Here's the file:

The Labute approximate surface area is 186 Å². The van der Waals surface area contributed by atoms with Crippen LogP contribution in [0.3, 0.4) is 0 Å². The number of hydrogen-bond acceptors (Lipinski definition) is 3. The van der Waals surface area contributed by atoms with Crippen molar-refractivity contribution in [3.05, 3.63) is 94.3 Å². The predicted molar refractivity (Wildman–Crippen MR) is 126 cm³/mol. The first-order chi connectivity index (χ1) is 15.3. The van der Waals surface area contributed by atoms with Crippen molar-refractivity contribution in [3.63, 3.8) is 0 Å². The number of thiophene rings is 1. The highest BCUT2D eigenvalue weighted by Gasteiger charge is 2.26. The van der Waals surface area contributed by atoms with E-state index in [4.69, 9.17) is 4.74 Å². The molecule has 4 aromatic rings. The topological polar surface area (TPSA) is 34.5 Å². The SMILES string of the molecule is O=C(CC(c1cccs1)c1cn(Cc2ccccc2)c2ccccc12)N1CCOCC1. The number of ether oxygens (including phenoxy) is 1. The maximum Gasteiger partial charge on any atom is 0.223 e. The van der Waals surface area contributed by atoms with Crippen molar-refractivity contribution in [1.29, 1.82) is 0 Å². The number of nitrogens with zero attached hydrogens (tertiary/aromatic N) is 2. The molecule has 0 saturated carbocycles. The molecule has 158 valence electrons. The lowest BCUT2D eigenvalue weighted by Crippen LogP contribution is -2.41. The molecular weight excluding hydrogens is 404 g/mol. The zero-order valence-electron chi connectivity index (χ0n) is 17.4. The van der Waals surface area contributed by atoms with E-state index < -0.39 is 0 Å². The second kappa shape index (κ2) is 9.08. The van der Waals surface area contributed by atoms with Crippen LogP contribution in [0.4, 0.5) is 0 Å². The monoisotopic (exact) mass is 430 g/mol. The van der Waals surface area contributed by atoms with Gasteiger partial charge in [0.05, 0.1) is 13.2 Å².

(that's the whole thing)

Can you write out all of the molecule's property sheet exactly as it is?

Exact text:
The Labute approximate surface area is 186 Å². The van der Waals surface area contributed by atoms with Crippen LogP contribution in [0.3, 0.4) is 0 Å². The number of hydrogen-bond acceptors (Lipinski definition) is 3. The van der Waals surface area contributed by atoms with Crippen molar-refractivity contribution in [3.05, 3.63) is 94.3 Å². The predicted molar refractivity (Wildman–Crippen MR) is 126 cm³/mol. The first-order chi connectivity index (χ1) is 15.3. The van der Waals surface area contributed by atoms with Crippen molar-refractivity contribution in [3.63, 3.8) is 0 Å². The number of thiophene rings is 1. The highest BCUT2D eigenvalue weighted by Gasteiger charge is 2.26. The van der Waals surface area contributed by atoms with E-state index in [4.69, 9.17) is 4.74 Å². The molecule has 4 aromatic rings. The topological polar surface area (TPSA) is 34.5 Å². The SMILES string of the molecule is O=C(CC(c1cccs1)c1cn(Cc2ccccc2)c2ccccc12)N1CCOCC1. The number of ether oxygens (including phenoxy) is 1. The maximum Gasteiger partial charge on any atom is 0.223 e. The van der Waals surface area contributed by atoms with Crippen molar-refractivity contribution in [1.29, 1.82) is 0 Å². The number of nitrogens with zero attached hydrogens (tertiary/aromatic N) is 2. The molecule has 0 saturated carbocycles. The molecule has 158 valence electrons. The lowest BCUT2D eigenvalue weighted by Crippen LogP contribution is -2.41. The molecular weight excluding hydrogens is 404 g/mol. The zero-order valence-electron chi connectivity index (χ0n) is 17.4. The van der Waals surface area contributed by atoms with E-state index < -0.39 is 0 Å². The second kappa shape index (κ2) is 9.08. The van der Waals surface area contributed by atoms with Crippen LogP contribution in [0.4, 0.5) is 0 Å². The monoisotopic (exact) mass is 430 g/mol. The van der Waals surface area contributed by atoms with Gasteiger partial charge in [0.05, 0.1) is 13.2 Å².